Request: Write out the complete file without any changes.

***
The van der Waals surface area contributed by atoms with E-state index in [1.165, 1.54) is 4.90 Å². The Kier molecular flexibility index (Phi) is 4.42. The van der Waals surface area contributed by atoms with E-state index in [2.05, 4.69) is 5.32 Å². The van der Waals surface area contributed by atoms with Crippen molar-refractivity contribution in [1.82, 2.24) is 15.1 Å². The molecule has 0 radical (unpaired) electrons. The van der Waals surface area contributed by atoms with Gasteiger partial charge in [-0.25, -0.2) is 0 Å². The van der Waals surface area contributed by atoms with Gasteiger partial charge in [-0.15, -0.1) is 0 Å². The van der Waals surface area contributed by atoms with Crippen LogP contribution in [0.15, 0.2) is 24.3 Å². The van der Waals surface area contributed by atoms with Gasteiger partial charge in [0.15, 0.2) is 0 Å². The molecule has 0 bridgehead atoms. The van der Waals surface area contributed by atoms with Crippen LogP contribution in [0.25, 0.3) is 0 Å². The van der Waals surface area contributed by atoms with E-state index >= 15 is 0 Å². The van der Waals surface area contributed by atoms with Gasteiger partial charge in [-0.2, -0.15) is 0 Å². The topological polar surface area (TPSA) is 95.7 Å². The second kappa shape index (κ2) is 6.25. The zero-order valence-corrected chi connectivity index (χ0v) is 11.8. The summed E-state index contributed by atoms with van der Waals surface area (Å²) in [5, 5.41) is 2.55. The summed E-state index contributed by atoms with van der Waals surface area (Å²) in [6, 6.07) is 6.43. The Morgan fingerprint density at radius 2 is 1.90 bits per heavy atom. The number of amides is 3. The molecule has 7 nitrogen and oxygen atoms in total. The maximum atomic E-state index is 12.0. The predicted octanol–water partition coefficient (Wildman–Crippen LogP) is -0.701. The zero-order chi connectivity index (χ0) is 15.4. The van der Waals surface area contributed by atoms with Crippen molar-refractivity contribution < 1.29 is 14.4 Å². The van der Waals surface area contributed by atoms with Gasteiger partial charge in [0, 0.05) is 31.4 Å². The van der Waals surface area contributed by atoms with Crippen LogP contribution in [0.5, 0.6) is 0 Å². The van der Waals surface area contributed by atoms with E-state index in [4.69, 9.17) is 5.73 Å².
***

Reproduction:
The van der Waals surface area contributed by atoms with E-state index in [1.165, 1.54) is 4.90 Å². The Kier molecular flexibility index (Phi) is 4.42. The van der Waals surface area contributed by atoms with E-state index in [2.05, 4.69) is 5.32 Å². The van der Waals surface area contributed by atoms with Crippen molar-refractivity contribution in [1.82, 2.24) is 15.1 Å². The molecule has 0 radical (unpaired) electrons. The van der Waals surface area contributed by atoms with Gasteiger partial charge in [-0.25, -0.2) is 0 Å². The van der Waals surface area contributed by atoms with Gasteiger partial charge in [-0.15, -0.1) is 0 Å². The van der Waals surface area contributed by atoms with Crippen LogP contribution in [0.15, 0.2) is 24.3 Å². The van der Waals surface area contributed by atoms with Gasteiger partial charge in [0.15, 0.2) is 0 Å². The molecule has 0 bridgehead atoms. The van der Waals surface area contributed by atoms with Crippen LogP contribution in [0.25, 0.3) is 0 Å². The van der Waals surface area contributed by atoms with E-state index >= 15 is 0 Å². The van der Waals surface area contributed by atoms with Gasteiger partial charge in [-0.2, -0.15) is 0 Å². The topological polar surface area (TPSA) is 95.7 Å². The second kappa shape index (κ2) is 6.25. The zero-order valence-corrected chi connectivity index (χ0v) is 11.8. The summed E-state index contributed by atoms with van der Waals surface area (Å²) in [5, 5.41) is 2.55. The summed E-state index contributed by atoms with van der Waals surface area (Å²) in [6, 6.07) is 6.43. The Morgan fingerprint density at radius 2 is 1.90 bits per heavy atom. The number of amides is 3. The molecule has 7 nitrogen and oxygen atoms in total. The maximum atomic E-state index is 12.0. The predicted octanol–water partition coefficient (Wildman–Crippen LogP) is -0.701. The zero-order chi connectivity index (χ0) is 15.4. The van der Waals surface area contributed by atoms with Crippen molar-refractivity contribution < 1.29 is 14.4 Å². The van der Waals surface area contributed by atoms with Gasteiger partial charge in [0, 0.05) is 31.4 Å². The van der Waals surface area contributed by atoms with Crippen LogP contribution in [0.5, 0.6) is 0 Å². The van der Waals surface area contributed by atoms with E-state index in [4.69, 9.17) is 5.73 Å².